Have No Fear, CRFB Is Here!

Noted economist Brad DeLong is asking: where are the technocrats of the center? In a recent blog post, he laments the lack of a concrete plan among more centrist technocrats to get the economy going in the near-term while, at the same time leaving it better off in the long-run. He outlined a seven-point plan to accomplish this goal:

  • Ten-Year PAYGO: a 2/3 supermajority in both houses commitment to ten-year PAYGO starting now, and a pledge by every president and presidential candidate that they will veto all bills that do not meet ten-year PAYGO standards. Everything Congress passes must be projected to reduce the outstanding national debt within ten years.

  • "Starting now" means starting now: No middle-class tax cut this month or next month without an offset within ten years. Taking current law rather than current policy as our baseline and requiring PAYGO for everything gets our 25-year fiscal gap down to 1.2% of GDP (as opposed to 4.8% of GDP) and gets our 50-year fiscal gap down to 0.8% of GDP (as opposed to 6.9% of GDP). Our long-run deficit problem is overwhelmingly due to things that Congress is about to do, not things that Congress has done.

  • Carbon tax: a 1.0% of GDP carbon tax is the best policy to provide American businesses with the incentives they need to invent the clean energy technologies of the future. Half of the revenue should be channeled into the Social Security Trust Fund to improve its solvency. Half should be used to help close our remaining operating fiscal gap.

  • Pick-your-poison: Additional stand-by tax increases and stand-by spending cuts to close the remaining 0.3% of GDP long-run fiscal gap.

  • Private add-on Social Security accounts, All Americans should be able to add up to 2% of their Social Security wages to a private Social Security account run through the U.S. government's Thrift Savings Program. Private contributions would be matched two-for-one by the federal government out of carbon tax revenue.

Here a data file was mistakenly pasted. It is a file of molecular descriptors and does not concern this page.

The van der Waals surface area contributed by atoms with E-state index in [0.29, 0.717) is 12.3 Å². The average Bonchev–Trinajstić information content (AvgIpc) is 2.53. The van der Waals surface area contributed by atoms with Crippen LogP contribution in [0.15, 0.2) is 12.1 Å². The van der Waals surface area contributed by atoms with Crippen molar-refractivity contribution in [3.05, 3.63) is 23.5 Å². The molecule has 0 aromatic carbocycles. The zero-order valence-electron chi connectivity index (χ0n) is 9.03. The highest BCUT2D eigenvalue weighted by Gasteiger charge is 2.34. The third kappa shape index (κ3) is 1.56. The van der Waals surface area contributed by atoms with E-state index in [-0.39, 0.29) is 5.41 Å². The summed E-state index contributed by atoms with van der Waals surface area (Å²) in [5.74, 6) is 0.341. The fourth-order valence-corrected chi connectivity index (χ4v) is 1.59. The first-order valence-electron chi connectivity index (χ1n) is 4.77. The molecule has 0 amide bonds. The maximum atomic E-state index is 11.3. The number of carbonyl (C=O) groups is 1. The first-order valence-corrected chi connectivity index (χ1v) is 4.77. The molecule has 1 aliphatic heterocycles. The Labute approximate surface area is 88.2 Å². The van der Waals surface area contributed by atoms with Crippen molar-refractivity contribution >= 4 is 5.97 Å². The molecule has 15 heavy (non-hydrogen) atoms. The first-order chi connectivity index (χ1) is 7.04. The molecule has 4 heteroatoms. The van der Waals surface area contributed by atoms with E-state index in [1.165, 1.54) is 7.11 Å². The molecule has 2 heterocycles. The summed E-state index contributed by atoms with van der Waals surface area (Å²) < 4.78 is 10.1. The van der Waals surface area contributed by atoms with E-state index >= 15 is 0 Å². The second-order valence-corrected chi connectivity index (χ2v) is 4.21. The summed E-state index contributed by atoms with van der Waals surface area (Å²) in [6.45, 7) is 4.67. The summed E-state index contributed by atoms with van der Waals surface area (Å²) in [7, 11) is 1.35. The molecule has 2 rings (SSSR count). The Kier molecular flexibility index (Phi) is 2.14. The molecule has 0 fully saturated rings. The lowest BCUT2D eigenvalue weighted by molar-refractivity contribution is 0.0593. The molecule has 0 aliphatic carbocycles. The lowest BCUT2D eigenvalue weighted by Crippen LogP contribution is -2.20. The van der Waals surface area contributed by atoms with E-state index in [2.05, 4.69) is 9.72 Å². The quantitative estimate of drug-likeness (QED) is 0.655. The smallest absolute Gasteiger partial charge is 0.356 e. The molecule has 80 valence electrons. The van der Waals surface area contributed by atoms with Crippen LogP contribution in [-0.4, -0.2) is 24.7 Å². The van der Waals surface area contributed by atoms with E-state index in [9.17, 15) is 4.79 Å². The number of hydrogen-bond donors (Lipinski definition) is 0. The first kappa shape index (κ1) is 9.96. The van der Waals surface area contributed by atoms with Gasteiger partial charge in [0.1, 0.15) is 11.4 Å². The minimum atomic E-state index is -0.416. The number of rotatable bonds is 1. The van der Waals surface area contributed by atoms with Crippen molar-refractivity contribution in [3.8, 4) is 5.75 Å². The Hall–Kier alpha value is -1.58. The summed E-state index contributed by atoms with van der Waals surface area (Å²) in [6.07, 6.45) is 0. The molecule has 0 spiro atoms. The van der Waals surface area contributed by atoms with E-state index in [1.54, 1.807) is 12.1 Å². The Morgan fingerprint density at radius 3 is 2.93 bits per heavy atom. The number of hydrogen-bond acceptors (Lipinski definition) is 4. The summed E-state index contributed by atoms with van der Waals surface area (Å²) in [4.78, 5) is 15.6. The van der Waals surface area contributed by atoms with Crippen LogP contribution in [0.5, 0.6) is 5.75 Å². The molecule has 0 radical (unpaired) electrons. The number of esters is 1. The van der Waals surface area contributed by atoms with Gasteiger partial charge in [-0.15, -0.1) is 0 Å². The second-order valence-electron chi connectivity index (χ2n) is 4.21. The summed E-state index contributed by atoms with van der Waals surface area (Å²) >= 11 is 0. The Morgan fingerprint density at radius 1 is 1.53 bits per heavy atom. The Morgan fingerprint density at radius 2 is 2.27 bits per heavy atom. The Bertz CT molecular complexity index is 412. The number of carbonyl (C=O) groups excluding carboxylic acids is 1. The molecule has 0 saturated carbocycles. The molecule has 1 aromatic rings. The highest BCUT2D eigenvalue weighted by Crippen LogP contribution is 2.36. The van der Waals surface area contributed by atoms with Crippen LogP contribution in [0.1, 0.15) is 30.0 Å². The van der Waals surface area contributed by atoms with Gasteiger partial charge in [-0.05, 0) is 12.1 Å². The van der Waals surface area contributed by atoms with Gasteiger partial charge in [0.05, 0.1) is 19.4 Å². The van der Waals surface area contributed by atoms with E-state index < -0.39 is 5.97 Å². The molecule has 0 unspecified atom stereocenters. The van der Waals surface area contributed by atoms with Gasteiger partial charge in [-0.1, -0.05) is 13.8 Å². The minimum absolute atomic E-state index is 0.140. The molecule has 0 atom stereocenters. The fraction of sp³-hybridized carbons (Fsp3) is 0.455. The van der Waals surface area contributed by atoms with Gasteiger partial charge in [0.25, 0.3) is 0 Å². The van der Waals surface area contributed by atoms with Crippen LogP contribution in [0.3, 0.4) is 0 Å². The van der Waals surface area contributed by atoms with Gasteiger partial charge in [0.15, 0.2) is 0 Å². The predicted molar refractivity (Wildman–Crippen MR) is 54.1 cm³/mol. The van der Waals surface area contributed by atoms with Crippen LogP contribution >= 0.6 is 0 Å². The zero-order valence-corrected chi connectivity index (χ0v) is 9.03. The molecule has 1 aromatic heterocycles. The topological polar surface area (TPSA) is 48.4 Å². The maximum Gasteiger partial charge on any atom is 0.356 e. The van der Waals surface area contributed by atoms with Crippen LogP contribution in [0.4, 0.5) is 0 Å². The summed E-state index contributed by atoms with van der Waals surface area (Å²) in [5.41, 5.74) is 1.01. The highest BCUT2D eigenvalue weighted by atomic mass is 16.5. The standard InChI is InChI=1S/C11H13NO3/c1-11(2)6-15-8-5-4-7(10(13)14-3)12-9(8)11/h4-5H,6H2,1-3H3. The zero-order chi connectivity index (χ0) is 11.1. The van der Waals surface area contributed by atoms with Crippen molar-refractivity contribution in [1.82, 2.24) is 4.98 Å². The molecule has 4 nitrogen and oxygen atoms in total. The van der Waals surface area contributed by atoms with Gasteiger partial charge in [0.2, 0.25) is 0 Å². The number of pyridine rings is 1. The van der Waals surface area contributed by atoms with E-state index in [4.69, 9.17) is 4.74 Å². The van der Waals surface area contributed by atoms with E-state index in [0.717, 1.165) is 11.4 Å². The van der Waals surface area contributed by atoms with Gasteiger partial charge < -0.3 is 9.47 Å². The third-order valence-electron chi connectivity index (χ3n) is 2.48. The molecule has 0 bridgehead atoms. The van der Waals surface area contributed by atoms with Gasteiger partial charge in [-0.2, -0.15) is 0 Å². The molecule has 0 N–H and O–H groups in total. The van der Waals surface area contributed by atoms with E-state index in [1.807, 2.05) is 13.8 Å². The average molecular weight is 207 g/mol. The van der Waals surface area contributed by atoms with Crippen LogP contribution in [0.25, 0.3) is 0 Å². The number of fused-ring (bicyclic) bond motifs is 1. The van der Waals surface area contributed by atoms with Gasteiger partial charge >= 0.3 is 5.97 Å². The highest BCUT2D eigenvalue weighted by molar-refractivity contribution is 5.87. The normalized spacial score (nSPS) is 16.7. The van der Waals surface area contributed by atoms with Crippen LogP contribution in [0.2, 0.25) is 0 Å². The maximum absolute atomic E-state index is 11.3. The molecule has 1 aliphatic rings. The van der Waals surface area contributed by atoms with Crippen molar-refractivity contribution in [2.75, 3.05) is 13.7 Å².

• Recovery: When every fired local, state, and federal worker takes a private sector job down as well and when the U.S. government can borrow at today's absurdly-low terms, it is criminal stupidity not to pull government spending forward into the present and push taxes back into the future (all within the ten-year PAYGO rule, of course). Since the macroeconomic situation is worse now than it was ever projected to get when the first Recovery Act was passed and since the U.S. government can borrow on better terms now than it could at the time of the first Recovery Act, it is time for a second Recovery Act--fifty percent federal government purchases and aid to the states, fifty percent tax cuts--somewhat larger than the first were.

  • Certainty: The principal sources of uncertainty in American economics right now are three things: we don't know how the long-run fiscal gap will be closed (but we think it will be), we don't know how our health-care system will be reformed and transformed (but we know it will be), and we don't know what our policy toward global warming will be in a generation (but we know that we will have one). The best things the government could do to diminish uncertainty would be to: (1) commit immediately to the full implementation of the version of RomneyCare-plus-cuts-in-Medicare-and-taxes-on-gold-plated-health-plans that was this year's PPACA, (2) commit immediately to a long-run climate policy in the form of a carbon tax coupled with research incentives for future energy technologies, and (3) commit immediately to a plan to cover the long-term fiscal gap.

Luckily, DeLong doesn't need to worry about our support. We're here for you!

Ten year PAYGO? Check. We've called for it to be followed and strengthened. Paying for the tax cuts? Check (see here, here, here). Carbon tax? Well, not exactly our specialty, but we are certainly open to the idea as a dual-method of switching toward a clean energy economy and helping to close our fiscal gap (and our president Maya MacGuineas included it in her plan with Bill Galston of Brookings). Other fiscal adjustments? Check. See the simulator or our Let's Get Specific papers on Social Security, Health Care, and Tax Expenditures (with other papers to come). Add-on accounts for Social Security? Check. It's in our Let's Get Specific paper on Social Security. Certainty? Certainly. We've been calling for lawmakers to address our long-term fiscal gap for a long time and have written Let's Get Specific papers on Social Security and Health Care to do so. Also, we have called for policymakers to build on and improve the cost-savings elements of health care reform, rather than repeal them.

But it's not only CRFB that has been getting specific. Congressman Paul Ryan (R-WI) has offered a comprehensive fiscal plan for the long-term, the Esquire Budget Commission has presented a plan to balance the budget by 2020, and Bill Galston of the Brookings Institution and Maya MacGuineas have created a plan to reduce the debt to 60 percent of the economy by 2020. In terms of ideas for how to boost the recovery in the near-term while setting the stage for fiscal reform, Maya MacGuineas has talked about her own ideas.

It's great to hear DeLong joining the ranks of other groups and experts who have proposed specific ways for dealing with our fiscal problems down the road. We eagerly await specific ideas from anyone willing to offer them.